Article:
Did you miss the interest drink and are you still interested in joining DARE or one of it’s projects or teams? Contact us!

CanSat Launch Day 2013 NLD39 summary

CanSat Launcher V7 taking to the skies at ASK 't Harde.

Today the launch campaign NLD39, the CanSat launch day of 2013, took place at ASK ‘t Harde in the Veluwe, Netherlands. A total of 4 CanSat rockets, each carrying 5 CanSats on-board were planned for launch. Along with these were the Stratos II Concept Launcher and a rocket from the NAVRO. Next to that the NERO also had two rockets and a static motor test planned.

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Study Tour 2013: Bears and SpaceX

This is the third and final update on the 2013 DARE study tour where nine DARE members visit the United States to present at the Joint Propulsion Conference (JPC) and visit various companies. During our last week we not only got to see marvels of technology, but also of nature.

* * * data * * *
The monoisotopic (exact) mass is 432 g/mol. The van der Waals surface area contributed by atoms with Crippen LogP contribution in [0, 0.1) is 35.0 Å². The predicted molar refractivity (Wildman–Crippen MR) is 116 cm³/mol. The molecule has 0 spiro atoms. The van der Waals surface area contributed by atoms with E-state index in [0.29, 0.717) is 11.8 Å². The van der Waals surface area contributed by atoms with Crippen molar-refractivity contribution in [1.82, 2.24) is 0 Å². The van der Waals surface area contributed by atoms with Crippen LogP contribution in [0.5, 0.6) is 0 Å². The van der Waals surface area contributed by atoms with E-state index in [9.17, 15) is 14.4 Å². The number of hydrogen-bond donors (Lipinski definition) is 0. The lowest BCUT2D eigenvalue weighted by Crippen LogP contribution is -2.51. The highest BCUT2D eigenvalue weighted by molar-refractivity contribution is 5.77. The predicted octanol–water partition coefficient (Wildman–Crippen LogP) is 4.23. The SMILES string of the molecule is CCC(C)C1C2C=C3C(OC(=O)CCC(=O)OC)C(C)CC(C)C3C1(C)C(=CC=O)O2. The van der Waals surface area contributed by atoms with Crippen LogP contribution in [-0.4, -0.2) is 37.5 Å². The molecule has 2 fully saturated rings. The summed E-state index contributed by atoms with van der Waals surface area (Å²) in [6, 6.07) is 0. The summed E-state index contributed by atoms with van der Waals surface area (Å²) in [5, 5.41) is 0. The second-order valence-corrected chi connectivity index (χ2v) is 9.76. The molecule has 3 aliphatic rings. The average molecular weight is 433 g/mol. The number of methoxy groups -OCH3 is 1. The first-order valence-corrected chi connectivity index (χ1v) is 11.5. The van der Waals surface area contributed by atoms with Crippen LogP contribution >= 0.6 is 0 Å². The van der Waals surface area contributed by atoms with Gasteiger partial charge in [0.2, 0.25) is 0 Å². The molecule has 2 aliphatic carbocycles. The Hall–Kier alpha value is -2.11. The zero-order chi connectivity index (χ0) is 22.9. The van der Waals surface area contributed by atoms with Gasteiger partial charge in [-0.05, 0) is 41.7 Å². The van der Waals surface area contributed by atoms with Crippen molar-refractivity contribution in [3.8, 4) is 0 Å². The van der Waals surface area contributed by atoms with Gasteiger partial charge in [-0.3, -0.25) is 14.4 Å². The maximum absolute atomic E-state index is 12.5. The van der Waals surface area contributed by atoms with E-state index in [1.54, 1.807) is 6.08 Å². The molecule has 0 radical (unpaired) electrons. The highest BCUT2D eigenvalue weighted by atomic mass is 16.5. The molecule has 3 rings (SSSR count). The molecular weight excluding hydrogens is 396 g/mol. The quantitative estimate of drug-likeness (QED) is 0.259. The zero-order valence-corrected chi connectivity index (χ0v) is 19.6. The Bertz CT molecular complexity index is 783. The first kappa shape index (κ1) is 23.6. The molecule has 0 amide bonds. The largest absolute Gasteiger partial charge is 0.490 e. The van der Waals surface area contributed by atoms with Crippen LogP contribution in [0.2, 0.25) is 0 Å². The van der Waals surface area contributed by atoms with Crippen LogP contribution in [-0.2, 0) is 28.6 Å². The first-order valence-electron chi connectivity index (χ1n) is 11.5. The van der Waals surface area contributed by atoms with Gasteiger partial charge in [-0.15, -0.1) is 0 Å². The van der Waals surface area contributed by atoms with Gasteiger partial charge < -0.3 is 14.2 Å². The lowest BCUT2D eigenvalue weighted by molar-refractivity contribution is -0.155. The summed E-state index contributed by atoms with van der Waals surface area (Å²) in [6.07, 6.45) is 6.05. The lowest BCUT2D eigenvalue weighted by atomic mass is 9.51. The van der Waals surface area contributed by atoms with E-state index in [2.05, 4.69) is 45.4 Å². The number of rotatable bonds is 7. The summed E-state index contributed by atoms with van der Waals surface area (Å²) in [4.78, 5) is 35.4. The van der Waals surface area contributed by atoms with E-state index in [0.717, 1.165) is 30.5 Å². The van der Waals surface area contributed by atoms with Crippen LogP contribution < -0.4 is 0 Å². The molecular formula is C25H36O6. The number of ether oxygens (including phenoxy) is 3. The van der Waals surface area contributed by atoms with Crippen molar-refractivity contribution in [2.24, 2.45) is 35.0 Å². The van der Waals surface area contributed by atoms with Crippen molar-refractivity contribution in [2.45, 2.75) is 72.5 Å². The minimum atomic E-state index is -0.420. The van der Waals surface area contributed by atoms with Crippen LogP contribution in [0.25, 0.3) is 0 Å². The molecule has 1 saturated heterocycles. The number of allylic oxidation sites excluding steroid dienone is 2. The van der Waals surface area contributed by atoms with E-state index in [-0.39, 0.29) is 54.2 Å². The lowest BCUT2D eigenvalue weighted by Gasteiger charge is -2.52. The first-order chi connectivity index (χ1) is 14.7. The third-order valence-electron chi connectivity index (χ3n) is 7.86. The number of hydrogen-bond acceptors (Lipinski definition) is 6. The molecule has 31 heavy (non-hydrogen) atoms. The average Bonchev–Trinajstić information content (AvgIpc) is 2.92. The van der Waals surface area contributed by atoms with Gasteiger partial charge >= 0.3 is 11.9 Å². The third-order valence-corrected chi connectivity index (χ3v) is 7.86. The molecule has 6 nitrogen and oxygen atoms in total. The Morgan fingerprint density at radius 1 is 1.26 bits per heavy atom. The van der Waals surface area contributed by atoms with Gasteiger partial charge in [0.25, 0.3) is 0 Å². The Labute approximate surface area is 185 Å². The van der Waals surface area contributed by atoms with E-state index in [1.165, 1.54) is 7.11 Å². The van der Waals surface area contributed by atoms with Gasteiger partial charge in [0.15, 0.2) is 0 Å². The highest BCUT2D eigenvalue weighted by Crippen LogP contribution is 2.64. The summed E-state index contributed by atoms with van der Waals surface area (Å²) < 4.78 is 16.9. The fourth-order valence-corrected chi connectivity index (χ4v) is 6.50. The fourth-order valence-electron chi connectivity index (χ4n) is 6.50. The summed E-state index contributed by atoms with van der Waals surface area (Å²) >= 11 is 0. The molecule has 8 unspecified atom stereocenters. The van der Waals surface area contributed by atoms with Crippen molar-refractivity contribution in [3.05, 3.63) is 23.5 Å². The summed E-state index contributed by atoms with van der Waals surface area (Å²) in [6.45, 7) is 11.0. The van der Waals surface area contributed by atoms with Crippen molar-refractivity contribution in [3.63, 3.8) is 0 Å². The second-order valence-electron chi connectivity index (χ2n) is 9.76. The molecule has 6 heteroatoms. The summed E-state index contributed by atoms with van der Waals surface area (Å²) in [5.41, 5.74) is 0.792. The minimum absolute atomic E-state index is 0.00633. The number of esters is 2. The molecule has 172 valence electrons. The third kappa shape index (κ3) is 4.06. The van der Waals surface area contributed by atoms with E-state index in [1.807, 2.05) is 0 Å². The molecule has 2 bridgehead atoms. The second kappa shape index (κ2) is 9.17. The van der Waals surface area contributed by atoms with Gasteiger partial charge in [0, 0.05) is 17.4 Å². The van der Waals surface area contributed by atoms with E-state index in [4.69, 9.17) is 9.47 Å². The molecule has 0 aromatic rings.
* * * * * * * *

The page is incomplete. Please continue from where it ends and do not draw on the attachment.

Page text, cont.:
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Study Tour 2013: Conference


This is the second update on the DARE study tour. Nine DARE members traveled to the west coast of the United States to present a paper at the Joint Propulsion Conference (JPC) and to visit various aerospace companies.

Friday the 12th Sea Launch in Long Beach was visited. We got a full tour of both the command vessel and the floating launch platform. While at the moment of visit no launch vehicle was in processing, it was still very impressive to walk about the truly massive launch equipment of Sea Launch. It’s not an every day experience to be able to stand at the actual launch site of a rocket – we were allowed to get all the way up to the actual flame bucket where the Zenit rocket held during launched.

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Study Tour 2013: USCRPL and Mojave

DARE study tour participants at XCOR